What I like about Grandmaster Wei Shuren’s Yang style is its clearcut learning map. In some Yang styles they seem to have too many types of jing or unclear if not confusing learning roadmaps.
For example, I saw a very nice graphic recently outlining the different types of power. The author divided the types of power into :-
a) Structural Power (internal strength)
b) Elastic Power (elastic store and release)
c) Peng Power (internal pressure)
d) Ground Power (ground reaction force)
However, I am a bit confused here because aren’t the 4 powers basically parts of the same type of power?
This is the logic of my analysis :-
i) You first have a body structure. In our Tai Chi we use the Bell Body structure.
ii) When you stand upright your Bell Body structure is connected to the ground.
Note – A characteristic of the Bell Body is inflation of the body like an elastic ball; what we call Peng Zhang (膨胀) as opposed to Peng Jing (弸勁). It is my opinion that Peng Zhang is frequently confused for Peng Jing. Peng Zhang is a quality whereas Peng Jing is a force vector as shown below :-
iii) Your body structure pressing against the ground with the help of gravity leads to ground reaction force as per Newton’s 3rd Law of Motion which states that for every action, there is an equal and opposite reaction.
iv) That your body is opened up means that the body’s 5 bows can be accessed. This allows you to borrow, store and release the opponent’s strength like releasing an arrow. The process here is just converting potential energy to kinetic energy, basically a type of elastic power.
v) Lastly, the characteristic of Peng Zhang (膨胀) means that the body is rounded. If so, then we can access Peng Jing (弸勁) which is a type of circular force vector.
In conclusion, by using one body structure, Bell Body, we have the 4 types of power mentioned by the author!
In Grandmaster Wei Shuren’s Tai Chi we approach the topic of force differently.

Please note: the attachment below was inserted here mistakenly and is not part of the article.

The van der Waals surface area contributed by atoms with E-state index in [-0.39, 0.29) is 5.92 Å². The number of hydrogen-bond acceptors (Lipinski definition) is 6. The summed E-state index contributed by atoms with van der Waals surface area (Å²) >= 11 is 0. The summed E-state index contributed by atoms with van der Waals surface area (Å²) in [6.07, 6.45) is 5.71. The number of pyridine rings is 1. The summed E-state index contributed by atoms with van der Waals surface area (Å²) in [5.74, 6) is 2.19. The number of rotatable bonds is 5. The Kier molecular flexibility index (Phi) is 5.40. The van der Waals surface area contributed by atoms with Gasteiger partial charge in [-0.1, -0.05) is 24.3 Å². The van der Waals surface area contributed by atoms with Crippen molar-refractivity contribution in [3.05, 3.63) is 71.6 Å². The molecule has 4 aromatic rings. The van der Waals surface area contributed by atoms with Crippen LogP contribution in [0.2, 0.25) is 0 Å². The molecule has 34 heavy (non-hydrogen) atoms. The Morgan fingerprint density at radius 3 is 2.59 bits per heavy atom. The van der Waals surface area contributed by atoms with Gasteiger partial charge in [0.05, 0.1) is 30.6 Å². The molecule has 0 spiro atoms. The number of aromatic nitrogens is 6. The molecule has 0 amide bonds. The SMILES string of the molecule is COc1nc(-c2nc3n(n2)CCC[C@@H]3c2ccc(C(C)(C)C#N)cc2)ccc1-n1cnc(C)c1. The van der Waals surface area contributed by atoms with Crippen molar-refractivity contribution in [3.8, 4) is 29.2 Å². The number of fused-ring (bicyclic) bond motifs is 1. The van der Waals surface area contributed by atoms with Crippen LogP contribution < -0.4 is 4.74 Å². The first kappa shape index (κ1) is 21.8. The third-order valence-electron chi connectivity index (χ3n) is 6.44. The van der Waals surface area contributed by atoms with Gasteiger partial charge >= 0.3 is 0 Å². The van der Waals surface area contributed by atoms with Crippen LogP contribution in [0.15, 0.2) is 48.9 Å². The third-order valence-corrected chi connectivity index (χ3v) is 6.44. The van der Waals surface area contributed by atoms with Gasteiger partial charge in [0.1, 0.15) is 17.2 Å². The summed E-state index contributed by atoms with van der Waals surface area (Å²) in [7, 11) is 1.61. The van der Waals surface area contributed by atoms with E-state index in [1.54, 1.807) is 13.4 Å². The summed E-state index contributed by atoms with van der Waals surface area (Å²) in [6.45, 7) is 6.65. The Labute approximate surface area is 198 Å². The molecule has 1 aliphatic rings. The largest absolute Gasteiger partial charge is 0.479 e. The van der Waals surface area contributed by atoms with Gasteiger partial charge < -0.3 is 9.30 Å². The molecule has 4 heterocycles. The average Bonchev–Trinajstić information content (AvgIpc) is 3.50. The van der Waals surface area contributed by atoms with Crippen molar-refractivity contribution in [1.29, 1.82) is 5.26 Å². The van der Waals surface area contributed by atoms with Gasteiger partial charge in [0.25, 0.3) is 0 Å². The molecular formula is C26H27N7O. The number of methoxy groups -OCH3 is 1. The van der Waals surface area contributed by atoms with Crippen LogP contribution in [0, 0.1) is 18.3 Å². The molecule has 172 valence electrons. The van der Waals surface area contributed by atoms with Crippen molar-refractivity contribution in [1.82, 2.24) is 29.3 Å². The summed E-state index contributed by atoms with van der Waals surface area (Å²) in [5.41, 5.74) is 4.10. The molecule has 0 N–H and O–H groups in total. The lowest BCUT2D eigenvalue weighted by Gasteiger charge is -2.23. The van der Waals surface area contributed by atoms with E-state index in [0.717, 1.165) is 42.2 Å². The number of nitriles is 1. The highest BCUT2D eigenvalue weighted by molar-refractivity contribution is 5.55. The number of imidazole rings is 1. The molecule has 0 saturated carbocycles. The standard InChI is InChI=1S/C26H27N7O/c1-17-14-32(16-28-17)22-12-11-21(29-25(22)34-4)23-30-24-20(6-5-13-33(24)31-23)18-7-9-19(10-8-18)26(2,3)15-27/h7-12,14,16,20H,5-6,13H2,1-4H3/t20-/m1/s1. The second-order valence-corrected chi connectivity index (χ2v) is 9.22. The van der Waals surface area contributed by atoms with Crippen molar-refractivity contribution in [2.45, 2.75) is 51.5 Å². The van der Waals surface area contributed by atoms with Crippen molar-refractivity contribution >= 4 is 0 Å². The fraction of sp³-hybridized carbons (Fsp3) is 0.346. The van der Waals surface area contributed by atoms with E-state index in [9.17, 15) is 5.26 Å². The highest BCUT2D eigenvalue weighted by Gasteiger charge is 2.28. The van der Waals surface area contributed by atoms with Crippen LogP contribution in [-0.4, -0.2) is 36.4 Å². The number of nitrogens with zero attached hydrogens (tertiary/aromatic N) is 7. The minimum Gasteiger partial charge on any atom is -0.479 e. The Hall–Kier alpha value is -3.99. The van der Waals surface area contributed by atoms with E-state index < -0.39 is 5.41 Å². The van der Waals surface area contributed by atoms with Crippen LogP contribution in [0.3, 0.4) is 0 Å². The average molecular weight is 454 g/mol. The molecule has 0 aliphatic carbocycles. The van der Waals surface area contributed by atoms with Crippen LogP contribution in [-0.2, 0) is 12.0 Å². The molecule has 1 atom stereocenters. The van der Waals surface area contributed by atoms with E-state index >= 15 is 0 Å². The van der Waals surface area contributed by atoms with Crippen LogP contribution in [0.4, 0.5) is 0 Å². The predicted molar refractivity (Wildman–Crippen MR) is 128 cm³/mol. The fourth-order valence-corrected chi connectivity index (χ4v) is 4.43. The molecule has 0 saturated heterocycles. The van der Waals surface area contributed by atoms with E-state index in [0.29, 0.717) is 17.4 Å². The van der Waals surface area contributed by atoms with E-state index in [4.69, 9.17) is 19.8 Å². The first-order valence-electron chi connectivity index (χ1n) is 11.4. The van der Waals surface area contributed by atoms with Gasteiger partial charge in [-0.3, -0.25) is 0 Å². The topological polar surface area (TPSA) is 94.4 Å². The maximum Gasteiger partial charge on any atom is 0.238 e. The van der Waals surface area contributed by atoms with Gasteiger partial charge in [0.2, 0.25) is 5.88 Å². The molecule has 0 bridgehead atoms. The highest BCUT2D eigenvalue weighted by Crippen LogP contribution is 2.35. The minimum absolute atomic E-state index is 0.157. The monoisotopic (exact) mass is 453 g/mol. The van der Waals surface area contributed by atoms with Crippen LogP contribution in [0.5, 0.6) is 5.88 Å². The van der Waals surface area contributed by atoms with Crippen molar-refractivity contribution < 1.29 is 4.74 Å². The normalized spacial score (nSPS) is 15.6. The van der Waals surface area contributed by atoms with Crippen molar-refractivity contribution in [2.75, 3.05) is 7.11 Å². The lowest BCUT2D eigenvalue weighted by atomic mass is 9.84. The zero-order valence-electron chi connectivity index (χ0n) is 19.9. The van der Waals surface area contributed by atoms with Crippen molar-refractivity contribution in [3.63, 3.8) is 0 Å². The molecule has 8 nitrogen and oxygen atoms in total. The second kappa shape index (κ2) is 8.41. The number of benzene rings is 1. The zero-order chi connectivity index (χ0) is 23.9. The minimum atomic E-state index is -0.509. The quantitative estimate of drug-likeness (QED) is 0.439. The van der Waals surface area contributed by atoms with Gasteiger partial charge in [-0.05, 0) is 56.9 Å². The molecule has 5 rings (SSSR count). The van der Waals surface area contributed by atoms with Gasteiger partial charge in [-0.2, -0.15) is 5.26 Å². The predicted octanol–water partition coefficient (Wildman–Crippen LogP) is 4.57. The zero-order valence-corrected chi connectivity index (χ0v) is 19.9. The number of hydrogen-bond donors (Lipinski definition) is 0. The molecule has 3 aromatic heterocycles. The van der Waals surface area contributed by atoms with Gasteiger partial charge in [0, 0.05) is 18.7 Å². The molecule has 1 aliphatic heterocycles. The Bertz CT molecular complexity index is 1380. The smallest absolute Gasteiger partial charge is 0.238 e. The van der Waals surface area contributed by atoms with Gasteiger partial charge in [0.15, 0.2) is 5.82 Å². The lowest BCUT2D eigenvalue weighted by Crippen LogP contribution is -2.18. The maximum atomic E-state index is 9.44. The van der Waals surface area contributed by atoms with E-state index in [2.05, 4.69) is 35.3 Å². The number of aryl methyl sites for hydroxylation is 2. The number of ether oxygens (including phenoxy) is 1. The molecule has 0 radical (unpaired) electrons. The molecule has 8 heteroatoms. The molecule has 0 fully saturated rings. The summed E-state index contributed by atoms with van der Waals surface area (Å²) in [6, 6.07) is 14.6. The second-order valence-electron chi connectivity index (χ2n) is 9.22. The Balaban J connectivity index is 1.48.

There are many ways to apply force in our Tai Chi. GM Wei’s book on the 22-form has many models of how to apply force. Sometimes I think far too many.
Sure, it makes for fun learning. Tickles the grey cells even. However, for application I feel that you only need something more straightforward, something you can use easily without having to think very hard, something you can pull off even as the opponent is trying to hit you back.
Fortunately, in Grandmaster Wang Yongquan’s book there is a Song of Chaos which he penned based on his practice insights. Note – the book was actually written by Grandmaster Wei but published under GM Wang’s name with his approval. The Song of Chaos is as follows :-
I once asked my teacher to explain the above to me. The moment I heard his explanation I realized how important it is to thoroughly master all the requirements of the 22-form.
This is because the 22-form (or for that matter the 37-form, the 108-form and the 8-step Health Form) is configured to provide the necessary practice for acquiring the physical understanding to actualize the skills outlined in the Song of Chaos.
In today’s post I touched a bit on the training of emptiness.
The training of emptiness is actually simple and straightforward. But it can be maddeningly difficult to catch like trying to grasp water.
I guess this is where the fun of learning is. And when you get there it can be incredibly satisfying because you have something that most Tai Chi practitioners will never understand much less be able to acquire.
You will be able to have a glimmer of understanding why the first two generations of Yang family, Yang Luchan and Yang Chienhou, were said to have high level skill.
This CB lockdown has one good thing going for me – time to practice in the morning before I start work at home.
For some reason, I think it is the way I have to focus on the tons of fine details that is embedded in the Tai Chi form as I move through it, that clears up the mind and help to perceive things more clearly.
Sometimes too clear a thinking is bad, cause I end up writing a post like “WTF” here.
I know some masters are reluctant to demonstrate power, claiming (whether true or not) that they are afraid of hurting the student. I wonder if this is true or they just want to hide the fact that they can’t do it well.
You can’t teach how to use a technique without showing how the power is applied or at the very least what it feels like to be tapped, even if lightly. This method of teaching is known as “feeding power” in traditional circles.
To me the concept of “feeding power” is just hands-on teaching. Nothing mysterious about it.